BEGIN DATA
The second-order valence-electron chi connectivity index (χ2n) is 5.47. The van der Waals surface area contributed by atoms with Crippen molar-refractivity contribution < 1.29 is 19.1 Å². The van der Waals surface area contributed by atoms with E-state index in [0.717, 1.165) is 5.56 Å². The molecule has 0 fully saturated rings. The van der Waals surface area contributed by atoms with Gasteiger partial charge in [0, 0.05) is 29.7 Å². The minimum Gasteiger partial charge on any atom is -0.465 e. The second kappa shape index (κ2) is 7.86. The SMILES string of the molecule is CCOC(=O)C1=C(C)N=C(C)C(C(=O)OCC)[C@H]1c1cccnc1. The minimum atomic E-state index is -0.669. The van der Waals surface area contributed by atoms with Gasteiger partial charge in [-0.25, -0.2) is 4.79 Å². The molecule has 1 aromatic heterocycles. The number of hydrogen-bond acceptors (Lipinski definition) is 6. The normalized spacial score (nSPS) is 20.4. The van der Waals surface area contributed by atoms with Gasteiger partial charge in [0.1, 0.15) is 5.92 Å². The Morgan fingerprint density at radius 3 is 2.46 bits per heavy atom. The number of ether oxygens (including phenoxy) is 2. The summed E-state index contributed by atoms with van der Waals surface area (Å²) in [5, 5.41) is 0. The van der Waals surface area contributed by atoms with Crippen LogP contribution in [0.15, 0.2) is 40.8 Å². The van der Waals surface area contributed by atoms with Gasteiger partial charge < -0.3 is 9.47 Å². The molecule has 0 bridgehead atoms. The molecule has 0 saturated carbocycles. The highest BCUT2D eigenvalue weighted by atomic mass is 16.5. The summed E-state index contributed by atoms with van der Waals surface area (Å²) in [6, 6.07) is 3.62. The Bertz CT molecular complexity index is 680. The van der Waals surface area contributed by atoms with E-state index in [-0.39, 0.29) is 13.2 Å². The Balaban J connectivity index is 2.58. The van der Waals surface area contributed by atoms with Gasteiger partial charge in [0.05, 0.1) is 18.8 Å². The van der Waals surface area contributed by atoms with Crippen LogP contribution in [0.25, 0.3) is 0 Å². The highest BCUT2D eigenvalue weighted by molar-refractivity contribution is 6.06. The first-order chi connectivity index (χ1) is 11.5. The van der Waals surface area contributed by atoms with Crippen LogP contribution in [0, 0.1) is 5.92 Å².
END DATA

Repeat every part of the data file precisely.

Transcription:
The second-order valence-electron chi connectivity index (χ2n) is 5.47. The van der Waals surface area contributed by atoms with Crippen molar-refractivity contribution < 1.29 is 19.1 Å². The van der Waals surface area contributed by atoms with E-state index in [0.717, 1.165) is 5.56 Å². The molecule has 0 fully saturated rings. The van der Waals surface area contributed by atoms with Gasteiger partial charge in [0, 0.05) is 29.7 Å². The minimum Gasteiger partial charge on any atom is -0.465 e. The second kappa shape index (κ2) is 7.86. The SMILES string of the molecule is CCOC(=O)C1=C(C)N=C(C)C(C(=O)OCC)[C@H]1c1cccnc1. The minimum atomic E-state index is -0.669. The van der Waals surface area contributed by atoms with Gasteiger partial charge in [-0.25, -0.2) is 4.79 Å². The molecule has 1 aromatic heterocycles. The number of hydrogen-bond acceptors (Lipinski definition) is 6. The normalized spacial score (nSPS) is 20.4. The van der Waals surface area contributed by atoms with Gasteiger partial charge in [0.1, 0.15) is 5.92 Å². The Morgan fingerprint density at radius 3 is 2.46 bits per heavy atom. The number of ether oxygens (including phenoxy) is 2. The summed E-state index contributed by atoms with van der Waals surface area (Å²) in [5, 5.41) is 0. The van der Waals surface area contributed by atoms with Crippen LogP contribution in [0.15, 0.2) is 40.8 Å². The van der Waals surface area contributed by atoms with Gasteiger partial charge < -0.3 is 9.47 Å². The molecule has 0 bridgehead atoms. The molecule has 0 saturated carbocycles. The highest BCUT2D eigenvalue weighted by atomic mass is 16.5. The summed E-state index contributed by atoms with van der Waals surface area (Å²) in [6, 6.07) is 3.62. The Bertz CT molecular complexity index is 680. The van der Waals surface area contributed by atoms with E-state index in [-0.39, 0.29) is 13.2 Å². The Balaban J connectivity index is 2.58. The van der Waals surface area contributed by atoms with Gasteiger partial charge in [0.05, 0.1) is 18.8 Å². The van der Waals surface area contributed by atoms with Crippen LogP contribution in [0.25, 0.3) is 0 Å². The highest BCUT2D eigenvalue weighted by molar-refractivity contribution is 6.06. The first-order chi connectivity index (χ1) is 11.5. The van der Waals surface area contributed by atoms with Crippen LogP contribution in [0, 0.1) is 5.92 Å².